H&H garners reaction to the government’s response to the inquiry that involved consultations with groups including the RSPCA, the British Fireworks Association, the National Police Chiefs Council, and the National Fire Chiefs Council...
A government response to an intensive inquiry into the irresponsible use of fireworks has been met with disappointment.
More than 750,000 people signed petitions relating to use of fireworks over the past three years, prompting an investigation by the petitions committee in 2019.
The inquiry involved consultations and evidence from groups including the RSPCA, the British Fireworks Association, the National Police Chiefs Council, and the National Fire Chiefs Council.
This ended with a report, submitted to government in November — and the response to this has been met with frustration.
The government has responded to each recommendation made, but the committee’s reaction is that it does not go far enough.
“This is a disappointing response from the government to our fireworks inquiry and, when normal business resumes, we will be pursuing this issue further,” said petitions committee chair Catherine McKinnell.
A statement from the committee added that government has agreed to the recommendation to coordinate a major public awareness campaign, but has not accepted many of the others.
For example, the committee called on the government to lead a review, working with animal welfare experts and the fireworks industry looking at the effects of firework noise on animal welfare, with a view to setting a workable reduced maximum decibel limit.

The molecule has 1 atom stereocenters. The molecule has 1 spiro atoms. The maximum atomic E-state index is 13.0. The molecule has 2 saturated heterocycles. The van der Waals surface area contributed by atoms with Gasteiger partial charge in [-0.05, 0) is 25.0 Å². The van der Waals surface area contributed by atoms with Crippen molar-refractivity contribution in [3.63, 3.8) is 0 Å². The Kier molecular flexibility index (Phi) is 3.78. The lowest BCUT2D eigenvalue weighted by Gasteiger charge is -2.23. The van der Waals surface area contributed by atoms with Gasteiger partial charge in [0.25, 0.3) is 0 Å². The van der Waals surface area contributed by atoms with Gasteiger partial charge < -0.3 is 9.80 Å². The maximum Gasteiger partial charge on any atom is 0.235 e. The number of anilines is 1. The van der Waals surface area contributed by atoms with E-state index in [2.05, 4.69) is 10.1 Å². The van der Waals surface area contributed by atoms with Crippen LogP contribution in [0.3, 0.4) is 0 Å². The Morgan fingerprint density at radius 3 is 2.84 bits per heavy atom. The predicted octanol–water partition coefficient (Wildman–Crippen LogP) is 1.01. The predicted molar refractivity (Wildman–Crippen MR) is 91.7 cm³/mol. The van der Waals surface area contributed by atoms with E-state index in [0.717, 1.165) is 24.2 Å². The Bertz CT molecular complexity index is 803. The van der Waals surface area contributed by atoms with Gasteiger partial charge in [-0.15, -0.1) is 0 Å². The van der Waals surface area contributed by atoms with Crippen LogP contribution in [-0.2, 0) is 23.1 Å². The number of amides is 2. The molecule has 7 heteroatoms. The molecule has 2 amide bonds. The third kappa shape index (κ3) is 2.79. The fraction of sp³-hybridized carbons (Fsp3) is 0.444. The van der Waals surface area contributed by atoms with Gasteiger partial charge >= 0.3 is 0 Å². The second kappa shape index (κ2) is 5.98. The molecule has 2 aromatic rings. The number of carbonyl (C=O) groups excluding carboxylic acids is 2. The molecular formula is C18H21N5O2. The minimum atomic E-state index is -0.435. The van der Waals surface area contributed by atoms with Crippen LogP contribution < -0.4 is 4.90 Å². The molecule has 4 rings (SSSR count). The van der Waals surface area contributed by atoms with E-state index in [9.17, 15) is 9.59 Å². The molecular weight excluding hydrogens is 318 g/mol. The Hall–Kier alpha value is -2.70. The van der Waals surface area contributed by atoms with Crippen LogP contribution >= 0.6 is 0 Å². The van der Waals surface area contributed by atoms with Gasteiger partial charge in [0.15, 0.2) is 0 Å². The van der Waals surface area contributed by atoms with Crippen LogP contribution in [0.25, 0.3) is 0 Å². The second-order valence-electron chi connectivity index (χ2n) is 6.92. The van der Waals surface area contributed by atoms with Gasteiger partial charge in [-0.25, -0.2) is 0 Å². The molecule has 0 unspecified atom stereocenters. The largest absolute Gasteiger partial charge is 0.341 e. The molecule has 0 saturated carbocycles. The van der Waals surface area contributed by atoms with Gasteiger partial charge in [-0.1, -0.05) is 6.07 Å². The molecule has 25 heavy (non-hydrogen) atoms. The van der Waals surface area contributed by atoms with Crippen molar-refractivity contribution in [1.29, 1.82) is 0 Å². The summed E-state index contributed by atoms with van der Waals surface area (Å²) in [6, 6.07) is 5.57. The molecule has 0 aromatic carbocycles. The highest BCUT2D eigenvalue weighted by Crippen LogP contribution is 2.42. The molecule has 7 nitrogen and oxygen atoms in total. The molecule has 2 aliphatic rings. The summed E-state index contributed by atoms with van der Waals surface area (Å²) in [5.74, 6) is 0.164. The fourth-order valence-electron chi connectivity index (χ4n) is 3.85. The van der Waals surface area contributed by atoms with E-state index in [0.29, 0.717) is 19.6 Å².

The government replied that the Office for Product Safety and Standards has commissioned research into the average decibel level of fireworks alongside collating data for the fireworks evidence base.
“This will help inform what further work might be appropriate, including with animal welfare groups and the fireworks industry,” states the response, adding this will happen by autumn 2020.
Julie Doorne of campaign group FAB Fireworks Abatement, told H&H that “once again” the government has missed the point.
“This isn’t about the illegal fireworks and people throwing them in the street, although that is an issue,” she said. “The main thing is that fireworks are legal 16 hours a day, 365 days a year and you don’t know when they are going to happen. They miss the point every single time.”
She added: “You cannot educate people who do not want to be educated.”
Ms Doorne said the suggestion to reduce decibel limits slightly will have little effect, and that she is “grateful” for the petitions committee’s strong response.
“They are the ones on the front line in that they are the ones who see all the petitions that are put forward when people feel they have nowhere to go.”
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